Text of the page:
Posts Tagged ‘Urban Fantasy’

About :

Dresden needs a job, but he can’t seem to find the motivation. After his vampire girlfriend Susan leaves town, he’s consumed with finding a cure for her condition, and he neglects every other concern that should be getting his attention. Like the toads falling from the sky, for instance, or the parade of hit men sent his way courtesy of the Red Court of vampires.

But the appearance of a faerie queen can pull anyone out of even the most impassioned self-absorption. Showing up in his office, one day, the Winter queen of faerie makes Harry an offer he can’t refuse: find who killed the Summer Knight and the queen will absolve his godmother’s hold over him. Adult Urban Fantasy Published September 3rd 2002 by Roc.

Thoughts (The Good) :

I started this audiobook immediately after finishing the audiobook of book III, Grave Peril. The humor and ghosties of book III made me eager to jump into the next installment. I have to admit, I had very high expectations starting this book (because “It gets better!” says everyone says ever).

The book starts strongly, which was an encouragement after the engrossing opening of book III. (I loved that chilling opening of Grave Peril with the ghost of Agatha Hagglethorn.) The mystery plot of book IV improves on book III, somewhat, in complexity and conclusion—I didn’t guess the culprit, this time, and it takes readers for an interesting trip through both faerie and wizard council politics. James Marsters once again kept me laughing with his terrific narration on the audiobook.

Character Problems:

Unfortunately, although many readers clearly love Harry and the rest of the cast, I’m still struggling to really about them. My main problem with the series is, I think, Harry himself.

I’d asked her to marry me. She told me no.”

I tried not to cry. I willed myself not to with all of my years of training and experience and self-discipline.”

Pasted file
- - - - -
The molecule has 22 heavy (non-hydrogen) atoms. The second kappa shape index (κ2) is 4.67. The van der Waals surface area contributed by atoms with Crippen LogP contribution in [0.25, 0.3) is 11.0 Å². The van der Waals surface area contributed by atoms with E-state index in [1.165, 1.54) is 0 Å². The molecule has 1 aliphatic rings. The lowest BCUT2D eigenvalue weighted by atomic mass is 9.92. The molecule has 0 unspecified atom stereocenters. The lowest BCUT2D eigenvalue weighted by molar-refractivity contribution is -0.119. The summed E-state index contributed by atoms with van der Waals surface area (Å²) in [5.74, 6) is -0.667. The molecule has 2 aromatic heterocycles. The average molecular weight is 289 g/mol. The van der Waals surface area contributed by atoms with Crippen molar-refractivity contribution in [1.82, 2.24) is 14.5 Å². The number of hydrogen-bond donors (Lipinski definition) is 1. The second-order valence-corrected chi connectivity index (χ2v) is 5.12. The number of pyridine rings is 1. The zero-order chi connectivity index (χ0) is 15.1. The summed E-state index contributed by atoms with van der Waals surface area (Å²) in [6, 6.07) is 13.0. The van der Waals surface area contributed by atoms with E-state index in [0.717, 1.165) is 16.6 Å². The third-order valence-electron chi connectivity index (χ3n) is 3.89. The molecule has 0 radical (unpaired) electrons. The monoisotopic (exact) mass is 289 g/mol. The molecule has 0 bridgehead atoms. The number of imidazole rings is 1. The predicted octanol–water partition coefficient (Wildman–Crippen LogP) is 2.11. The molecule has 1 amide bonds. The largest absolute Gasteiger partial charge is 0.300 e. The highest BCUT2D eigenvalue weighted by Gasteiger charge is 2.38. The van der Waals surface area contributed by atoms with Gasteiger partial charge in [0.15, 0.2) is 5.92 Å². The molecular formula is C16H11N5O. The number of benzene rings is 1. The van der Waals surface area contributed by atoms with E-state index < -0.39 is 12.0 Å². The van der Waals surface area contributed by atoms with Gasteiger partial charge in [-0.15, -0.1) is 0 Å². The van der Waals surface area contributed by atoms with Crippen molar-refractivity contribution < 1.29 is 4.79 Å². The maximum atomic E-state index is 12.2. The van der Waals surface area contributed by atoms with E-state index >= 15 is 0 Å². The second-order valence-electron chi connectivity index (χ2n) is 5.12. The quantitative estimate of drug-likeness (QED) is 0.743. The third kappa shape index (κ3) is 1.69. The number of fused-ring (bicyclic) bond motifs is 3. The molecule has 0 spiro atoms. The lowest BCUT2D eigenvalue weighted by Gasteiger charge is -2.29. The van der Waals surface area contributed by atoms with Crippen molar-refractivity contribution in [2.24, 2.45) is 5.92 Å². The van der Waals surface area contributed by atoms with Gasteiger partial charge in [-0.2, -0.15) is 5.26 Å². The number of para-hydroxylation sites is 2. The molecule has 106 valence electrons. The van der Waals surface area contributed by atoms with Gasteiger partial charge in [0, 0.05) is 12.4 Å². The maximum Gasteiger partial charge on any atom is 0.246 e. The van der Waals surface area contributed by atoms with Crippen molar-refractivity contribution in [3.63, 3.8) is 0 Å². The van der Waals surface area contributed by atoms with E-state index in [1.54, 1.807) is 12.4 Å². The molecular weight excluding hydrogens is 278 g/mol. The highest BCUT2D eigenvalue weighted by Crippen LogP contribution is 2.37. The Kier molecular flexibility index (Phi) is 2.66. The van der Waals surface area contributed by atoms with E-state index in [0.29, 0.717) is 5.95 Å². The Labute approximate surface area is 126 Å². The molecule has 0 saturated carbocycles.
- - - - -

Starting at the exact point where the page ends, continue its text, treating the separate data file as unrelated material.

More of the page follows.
And of course,

The skirt showed exactly enough leg to make it hard not to look, and her dark pumps had heels just high enough to give you ideas.”

While Harry can be charming and adorable, sometimes this style of first person narration can ruin a character for me. Harry constantly has me bouncing between, “HAHAHAHAHAH-“ to “You’re drooling/whining AGAIN?” Granted, he can be very funny, but I don’t necessarily want to be in Dresden’s pervy head—or any guy’s pervy head—for 15 books.

As another literary character so rightly says, “It’s a cesspool in there.” Heh…so true. This is clearly a matter of personal taste, as many people love Dresden; I just can’t seem to care overly much about him.

In fact, as a completely personal side note, I think I might just prefer high fantasy character tropes to modern tropes. Harry is about as cute and cuddly and whiny and hilarious as a wizard can conceivably get, but give me Merlin any day.

In fact, give me the Codex Alera. Give me Tavi, baby. I dig those hackneyed hero king tropes, and Butcher pulls them off with skill.

I also tend to prefer series that make certain characters integral to the plot. An interchangeable cast makes it difficult for readers like me to connect with a series. I loved the interplay between Harry and his friend Michael in book III, and I sorely missed it in book IV.*